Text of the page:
Sometimes as a parent, you have to be the bad guy to do what’s right for your kid. Last week I had one of those days. A true teaching moment for me and, what seemed to be, a traumatic moment that Luke will burrow into his elephant-like memory forever.
Luke is an allergy sufferer and I made an appointment for us to meet with an allergist for the first time. The doctor was a lovely lady who spoke very nicely to Luke and explained to me that in order to determine his specific allergies he would need a patch test. For an adult, it feels like nothing more than having a plastic bristle pressed against the skin. But to Luke, just thinking about it sent him into a tantrum.
I alternated between speaking gently and speaking firmly as I tried to convince him that the test would not hurt. I was stifling laughter at the ridiculousness of the situation and also had an urge to cry as I watched the panic in his eyes. Weird conflict of emotions, I know. I think the laughter was a protection mechanism implanted in my brain so I didn’t have a meltdown on the floor next to my son. Alice in Wonderland-size tears spilled from his bright blue eyes as he screamed and pushed me away and backed into a corner.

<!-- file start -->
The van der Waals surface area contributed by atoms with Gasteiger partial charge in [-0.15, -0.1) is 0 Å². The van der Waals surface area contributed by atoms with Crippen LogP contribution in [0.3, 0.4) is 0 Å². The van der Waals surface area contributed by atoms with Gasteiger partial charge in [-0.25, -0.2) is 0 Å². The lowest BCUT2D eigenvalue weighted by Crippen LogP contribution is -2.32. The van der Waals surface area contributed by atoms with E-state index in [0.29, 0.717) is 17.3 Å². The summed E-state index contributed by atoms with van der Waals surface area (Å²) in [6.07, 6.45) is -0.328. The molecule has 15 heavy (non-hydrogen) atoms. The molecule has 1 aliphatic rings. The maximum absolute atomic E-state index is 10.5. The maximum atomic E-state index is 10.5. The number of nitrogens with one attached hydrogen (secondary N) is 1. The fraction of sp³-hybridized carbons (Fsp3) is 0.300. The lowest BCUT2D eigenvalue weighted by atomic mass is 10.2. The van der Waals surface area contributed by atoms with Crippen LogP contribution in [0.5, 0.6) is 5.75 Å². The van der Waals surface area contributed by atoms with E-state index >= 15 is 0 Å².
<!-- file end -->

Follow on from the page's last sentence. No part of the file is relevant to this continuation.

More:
That’s one of the hardest things about being a parent – not being able to save your kid from experiencing fear.
Finally, I had to hold his arms down so that the (very patient) nurse could quickly do the test. With each allergen that he had a reaction to, his back began to swell up in splotches. And they were itchy. Fifteen minutes of insisting that he not scratch passed slowly and heavily.
My kids think that bandaids take away pain, so the nurse brought him one along with a lollipop and spider-man stickers. All was well.
“That was exhausting,” I said to the nurse, “You don’t serve wine here, do you?”
I wasn’t kidding.
While the doctor and I discussed the test results, Madeleine figured out how to lower the doctor’s swivel stool all the way to the floor.
“Saaa-weeeee,” Madeleine giggled an apology and dance around the room.
What a good sport, that doctor. She didn’t look bothered at all as she gave me suggestions for helping Luke – who’s allergic to dust mites, cats, dogs, roaches, feathers, and pollen.
Somehow I promised them a trip to the toy store for Luke’s bravery and Madeleine’s sisterly support. After all, she did point her tiny finger at the nurse when Luke began to cry. “Don’t hurt my brudda,” she had shouted.
My homework – from now until I send him off to college – is to wash his sheets, blankets, and stuffed animals in hot water once a week, and to buy encasements for his mattress and pillow to smother the dust mites to death. Yuck. But if it will help my son (who’s been coughing, snarfling and sneezing for several months) then I’ll do whatever it takes.
Now whenever Luke sees a dust bunny under the couch he screams, “Dust mites!”
This is going to be interesting.